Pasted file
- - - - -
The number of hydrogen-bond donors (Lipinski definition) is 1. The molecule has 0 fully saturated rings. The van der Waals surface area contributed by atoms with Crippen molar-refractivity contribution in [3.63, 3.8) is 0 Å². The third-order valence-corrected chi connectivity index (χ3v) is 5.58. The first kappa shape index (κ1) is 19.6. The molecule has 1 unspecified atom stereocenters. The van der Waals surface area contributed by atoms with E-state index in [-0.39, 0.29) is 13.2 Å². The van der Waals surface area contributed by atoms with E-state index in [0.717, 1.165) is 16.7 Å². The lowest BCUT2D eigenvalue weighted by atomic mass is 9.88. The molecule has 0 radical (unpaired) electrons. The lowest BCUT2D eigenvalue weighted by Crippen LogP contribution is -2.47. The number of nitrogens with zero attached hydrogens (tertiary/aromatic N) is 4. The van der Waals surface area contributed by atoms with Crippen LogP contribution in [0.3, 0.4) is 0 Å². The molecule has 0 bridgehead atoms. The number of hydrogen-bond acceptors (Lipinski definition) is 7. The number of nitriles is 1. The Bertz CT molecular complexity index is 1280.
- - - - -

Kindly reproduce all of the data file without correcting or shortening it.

The number of hydrogen-bond donors (Lipinski definition) is 1. The molecule has 0 fully saturated rings. The van der Waals surface area contributed by atoms with Crippen molar-refractivity contribution in [3.63, 3.8) is 0 Å². The third-order valence-corrected chi connectivity index (χ3v) is 5.58. The first kappa shape index (κ1) is 19.6. The molecule has 1 unspecified atom stereocenters. The van der Waals surface area contributed by atoms with E-state index in [-0.39, 0.29) is 13.2 Å². The van der Waals surface area contributed by atoms with E-state index in [0.717, 1.165) is 16.7 Å². The lowest BCUT2D eigenvalue weighted by atomic mass is 9.88. The molecule has 0 radical (unpaired) electrons. The lowest BCUT2D eigenvalue weighted by Crippen LogP contribution is -2.47. The number of nitrogens with zero attached hydrogens (tertiary/aromatic N) is 4. The van der Waals surface area contributed by atoms with Crippen LogP contribution in [0.3, 0.4) is 0 Å². The molecule has 0 bridgehead atoms. The number of hydrogen-bond acceptors (Lipinski definition) is 7. The number of nitriles is 1. The Bertz CT molecular complexity index is 1280.